Simultaneously, social mobilisation from below is also a characteristic of the last decade. Pressure from below has resulted in the state extending legislation into the areas that addressed the most marginalised groups, such as the rural poor. Campaigning and sustained public pressure has led to the schemes which have been successes in a regional sphere to be extended to a national domain, one such being the National Rural Employment Guarantee Act (NREGA) to implement the national rural employment guarantee scheme. Another recent development has been the introduction of a social security bill for the unorganised sector workers, a bulk of whom are women.

Social Security and State Responsibility

“The basic idea of social security is to use social means to prevent deprivation and vulnerability to deprivation” in order to ensure sustainable human development over time [Dreze and Sen 1999]. In both developed and developing countries state-supported social security in the form of protective or promotive social security has evolved to supplement and to replace the support that family, community or other charitable institutions provide. When social security is referred to, it largely addresses the benefits that people in the organised sectors of employment receive. However, in most parts of the world, large populations who are involved in informal but productive activities do not enjoy social protection or are covered only very partially [ILR 2000].

There is compelling evidence not just from countries with poor economic development, but even the rich economies, that improvements in living standards have most often been the direct result of social intervention rather than simple economic growth. The provisioning for the social sector has to be seen in terms of the actual costs that are incurred, which are only a fraction of the total gross national product (GNP). Even this has been steadily declining in many countries. The assumption that these measures are a burden on the exchequer and therefore expensive, is misleading, and is the assumption behind the proposals for adjustment that international monetary institutions prescribe to debt-ridden nations.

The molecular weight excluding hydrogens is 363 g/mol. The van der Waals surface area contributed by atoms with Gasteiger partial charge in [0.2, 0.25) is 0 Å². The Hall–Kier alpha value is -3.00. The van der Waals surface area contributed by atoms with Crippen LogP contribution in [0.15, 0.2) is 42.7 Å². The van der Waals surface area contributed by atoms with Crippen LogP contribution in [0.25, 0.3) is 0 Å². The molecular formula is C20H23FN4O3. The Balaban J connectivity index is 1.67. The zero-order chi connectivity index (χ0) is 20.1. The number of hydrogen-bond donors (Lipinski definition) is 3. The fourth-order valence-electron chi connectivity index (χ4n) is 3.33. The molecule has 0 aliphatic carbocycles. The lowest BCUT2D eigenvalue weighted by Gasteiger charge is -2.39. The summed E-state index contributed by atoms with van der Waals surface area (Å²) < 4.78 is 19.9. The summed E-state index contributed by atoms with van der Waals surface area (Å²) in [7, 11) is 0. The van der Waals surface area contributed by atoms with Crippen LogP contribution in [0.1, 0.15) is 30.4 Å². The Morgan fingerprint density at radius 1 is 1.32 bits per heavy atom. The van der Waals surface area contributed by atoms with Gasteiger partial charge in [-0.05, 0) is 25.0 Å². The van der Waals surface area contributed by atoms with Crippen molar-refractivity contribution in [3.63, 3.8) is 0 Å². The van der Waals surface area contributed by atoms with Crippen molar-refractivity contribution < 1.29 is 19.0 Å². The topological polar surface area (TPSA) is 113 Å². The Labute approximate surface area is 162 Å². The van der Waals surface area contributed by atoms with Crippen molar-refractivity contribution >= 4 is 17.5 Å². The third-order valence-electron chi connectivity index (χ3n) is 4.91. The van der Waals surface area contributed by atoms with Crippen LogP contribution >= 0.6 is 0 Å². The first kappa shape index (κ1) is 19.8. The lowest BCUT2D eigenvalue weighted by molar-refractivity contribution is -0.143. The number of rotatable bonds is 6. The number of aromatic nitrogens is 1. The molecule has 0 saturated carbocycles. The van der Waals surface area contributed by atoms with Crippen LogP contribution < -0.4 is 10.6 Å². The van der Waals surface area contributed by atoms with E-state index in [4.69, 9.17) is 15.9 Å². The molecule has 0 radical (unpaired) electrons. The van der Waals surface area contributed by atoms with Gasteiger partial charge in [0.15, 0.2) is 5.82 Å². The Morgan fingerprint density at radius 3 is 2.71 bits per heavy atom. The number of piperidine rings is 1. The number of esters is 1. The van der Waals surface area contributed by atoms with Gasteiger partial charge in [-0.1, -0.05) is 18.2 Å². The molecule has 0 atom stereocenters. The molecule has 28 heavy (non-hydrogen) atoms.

Analysis shows that in India, the average total expenditure for states for social security was only around 3 per cent of the net state domestic product, when calculated for 15 major states, while direct social assistance averaged less than 1 per cent. Further when social security expenditure was graded in terms of poverty, it was found that states with relatively high incomes did not necessarily have low levels of poverty [Prabhu and Iyer 2001]. In fact, there is evidence in India, where repeated occurrences of epidemics have indicated the erosion of public health standards induced by the cuts in expenditure on health and the preventive and curative services of the health system [Baru 1996]. Despite this the trend now is to rationalise government expenditure and allocation of public resources. Recently, there is a move towards only fixing employer responsibility of an employee’s future with regard to various insurance schemes which are also increasingly being privatised. The creation of a fund with respect to provident fund which is then “invested” thereby subjecting to market risks, is another move towards state relinquishing its welfare responsibility. The question of social security provision is being closely linked with fiscal reforms and taxation of sectors hitherto untapped in order to enhance social welfare expenditure, in the current climate of restructuring of the economy. The experience of east-Asian economies of providing a public corpus fund that could support the health insurance premium costs of the elderly with certain conditionalities provide an example worthy of emulation. Closer home there are some examples with different objectives already in place, such as the Life Insurance Corporation’s group insurance policy at a premium of Rs 10 for every Rs 1,000 benefit; the SEWA Bank’s scheme of integrated insurance and voluntary health services may also serve as pointers [Alam and Anthony 2001].